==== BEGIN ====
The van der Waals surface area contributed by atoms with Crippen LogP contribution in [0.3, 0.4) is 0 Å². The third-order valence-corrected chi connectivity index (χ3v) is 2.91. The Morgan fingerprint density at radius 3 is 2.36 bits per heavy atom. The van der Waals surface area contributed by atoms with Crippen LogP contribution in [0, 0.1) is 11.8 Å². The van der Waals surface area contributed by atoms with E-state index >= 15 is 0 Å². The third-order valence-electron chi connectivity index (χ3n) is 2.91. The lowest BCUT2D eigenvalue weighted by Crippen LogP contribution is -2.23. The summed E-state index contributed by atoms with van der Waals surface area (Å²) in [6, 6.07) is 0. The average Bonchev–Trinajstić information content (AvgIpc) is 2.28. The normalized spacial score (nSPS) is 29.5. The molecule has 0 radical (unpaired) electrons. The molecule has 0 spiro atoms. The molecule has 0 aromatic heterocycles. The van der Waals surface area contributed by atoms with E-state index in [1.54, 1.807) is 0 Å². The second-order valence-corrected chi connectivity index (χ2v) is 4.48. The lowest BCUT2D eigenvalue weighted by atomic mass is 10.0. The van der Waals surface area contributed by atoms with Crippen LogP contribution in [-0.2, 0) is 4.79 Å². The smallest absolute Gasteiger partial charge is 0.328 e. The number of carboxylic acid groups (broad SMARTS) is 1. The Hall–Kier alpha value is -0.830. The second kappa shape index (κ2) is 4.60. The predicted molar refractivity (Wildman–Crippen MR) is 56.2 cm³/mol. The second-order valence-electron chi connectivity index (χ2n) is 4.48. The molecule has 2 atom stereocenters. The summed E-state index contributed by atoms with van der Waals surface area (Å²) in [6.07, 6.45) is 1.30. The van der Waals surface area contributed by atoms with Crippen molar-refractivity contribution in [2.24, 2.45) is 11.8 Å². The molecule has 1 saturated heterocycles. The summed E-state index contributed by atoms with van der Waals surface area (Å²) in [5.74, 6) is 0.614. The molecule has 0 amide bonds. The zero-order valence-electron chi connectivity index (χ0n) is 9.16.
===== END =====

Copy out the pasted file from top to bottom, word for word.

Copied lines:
The van der Waals surface area contributed by atoms with Crippen LogP contribution in [0.3, 0.4) is 0 Å². The third-order valence-corrected chi connectivity index (χ3v) is 2.91. The Morgan fingerprint density at radius 3 is 2.36 bits per heavy atom. The van der Waals surface area contributed by atoms with Crippen LogP contribution in [0, 0.1) is 11.8 Å². The van der Waals surface area contributed by atoms with E-state index >= 15 is 0 Å². The third-order valence-electron chi connectivity index (χ3n) is 2.91. The lowest BCUT2D eigenvalue weighted by Crippen LogP contribution is -2.23. The summed E-state index contributed by atoms with van der Waals surface area (Å²) in [6, 6.07) is 0. The average Bonchev–Trinajstić information content (AvgIpc) is 2.28. The normalized spacial score (nSPS) is 29.5. The molecule has 0 radical (unpaired) electrons. The molecule has 0 spiro atoms. The molecule has 0 aromatic heterocycles. The van der Waals surface area contributed by atoms with E-state index in [1.54, 1.807) is 0 Å². The second-order valence-corrected chi connectivity index (χ2v) is 4.48. The lowest BCUT2D eigenvalue weighted by atomic mass is 10.0. The van der Waals surface area contributed by atoms with Crippen LogP contribution in [-0.2, 0) is 4.79 Å². The smallest absolute Gasteiger partial charge is 0.328 e. The number of carboxylic acid groups (broad SMARTS) is 1. The Hall–Kier alpha value is -0.830. The second kappa shape index (κ2) is 4.60. The predicted molar refractivity (Wildman–Crippen MR) is 56.2 cm³/mol. The second-order valence-electron chi connectivity index (χ2n) is 4.48. The molecule has 2 atom stereocenters. The summed E-state index contributed by atoms with van der Waals surface area (Å²) in [6.07, 6.45) is 1.30. The van der Waals surface area contributed by atoms with Crippen molar-refractivity contribution in [2.24, 2.45) is 11.8 Å². The molecule has 1 saturated heterocycles. The summed E-state index contributed by atoms with van der Waals surface area (Å²) in [5.74, 6) is 0.614. The molecule has 0 amide bonds. The zero-order valence-electron chi connectivity index (χ0n) is 9.16.